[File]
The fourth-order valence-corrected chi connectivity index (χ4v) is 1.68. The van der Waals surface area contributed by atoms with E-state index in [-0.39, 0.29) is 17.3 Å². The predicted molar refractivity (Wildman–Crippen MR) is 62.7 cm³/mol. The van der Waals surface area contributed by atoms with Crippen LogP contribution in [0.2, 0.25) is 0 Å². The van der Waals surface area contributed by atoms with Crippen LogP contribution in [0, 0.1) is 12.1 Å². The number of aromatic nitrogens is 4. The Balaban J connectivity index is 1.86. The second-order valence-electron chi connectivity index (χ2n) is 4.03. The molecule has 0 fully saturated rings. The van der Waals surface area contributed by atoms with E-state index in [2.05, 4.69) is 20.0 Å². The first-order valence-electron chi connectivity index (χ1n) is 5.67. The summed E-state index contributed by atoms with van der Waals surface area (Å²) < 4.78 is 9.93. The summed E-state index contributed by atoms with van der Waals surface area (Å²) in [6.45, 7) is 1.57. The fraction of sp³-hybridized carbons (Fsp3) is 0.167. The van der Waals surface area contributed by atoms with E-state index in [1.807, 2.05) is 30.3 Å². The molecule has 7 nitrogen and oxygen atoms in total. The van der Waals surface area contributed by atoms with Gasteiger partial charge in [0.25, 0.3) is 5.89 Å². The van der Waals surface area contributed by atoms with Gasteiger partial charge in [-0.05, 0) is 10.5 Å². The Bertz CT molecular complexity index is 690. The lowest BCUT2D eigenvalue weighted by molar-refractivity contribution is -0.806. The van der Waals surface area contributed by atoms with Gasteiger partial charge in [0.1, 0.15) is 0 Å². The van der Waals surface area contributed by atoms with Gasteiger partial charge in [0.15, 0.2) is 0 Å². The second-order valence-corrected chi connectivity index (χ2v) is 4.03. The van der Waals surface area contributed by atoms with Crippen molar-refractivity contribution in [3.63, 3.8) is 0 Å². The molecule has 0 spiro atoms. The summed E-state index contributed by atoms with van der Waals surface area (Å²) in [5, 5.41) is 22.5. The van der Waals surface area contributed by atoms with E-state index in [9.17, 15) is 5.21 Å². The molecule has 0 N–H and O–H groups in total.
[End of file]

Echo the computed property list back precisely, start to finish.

The fourth-order valence-corrected chi connectivity index (χ4v) is 1.68. The van der Waals surface area contributed by atoms with E-state index in [-0.39, 0.29) is 17.3 Å². The predicted molar refractivity (Wildman–Crippen MR) is 62.7 cm³/mol. The van der Waals surface area contributed by atoms with Crippen LogP contribution in [0.2, 0.25) is 0 Å². The van der Waals surface area contributed by atoms with Crippen LogP contribution in [0, 0.1) is 12.1 Å². The number of aromatic nitrogens is 4. The Balaban J connectivity index is 1.86. The second-order valence-electron chi connectivity index (χ2n) is 4.03. The molecule has 0 fully saturated rings. The van der Waals surface area contributed by atoms with E-state index in [2.05, 4.69) is 20.0 Å². The first-order valence-electron chi connectivity index (χ1n) is 5.67. The summed E-state index contributed by atoms with van der Waals surface area (Å²) < 4.78 is 9.93. The summed E-state index contributed by atoms with van der Waals surface area (Å²) in [6.45, 7) is 1.57. The fraction of sp³-hybridized carbons (Fsp3) is 0.167. The van der Waals surface area contributed by atoms with E-state index in [1.807, 2.05) is 30.3 Å². The molecule has 7 nitrogen and oxygen atoms in total. The van der Waals surface area contributed by atoms with Gasteiger partial charge in [0.25, 0.3) is 5.89 Å². The van der Waals surface area contributed by atoms with Gasteiger partial charge in [-0.05, 0) is 10.5 Å². The Bertz CT molecular complexity index is 690. The lowest BCUT2D eigenvalue weighted by molar-refractivity contribution is -0.806. The van der Waals surface area contributed by atoms with Gasteiger partial charge in [0.1, 0.15) is 0 Å². The van der Waals surface area contributed by atoms with Gasteiger partial charge in [0.15, 0.2) is 0 Å². The second-order valence-corrected chi connectivity index (χ2v) is 4.03. The van der Waals surface area contributed by atoms with Crippen molar-refractivity contribution in [3.63, 3.8) is 0 Å². The molecule has 0 spiro atoms. The summed E-state index contributed by atoms with van der Waals surface area (Å²) in [5, 5.41) is 22.5. The van der Waals surface area contributed by atoms with E-state index in [9.17, 15) is 5.21 Å². The molecule has 0 N–H and O–H groups in total.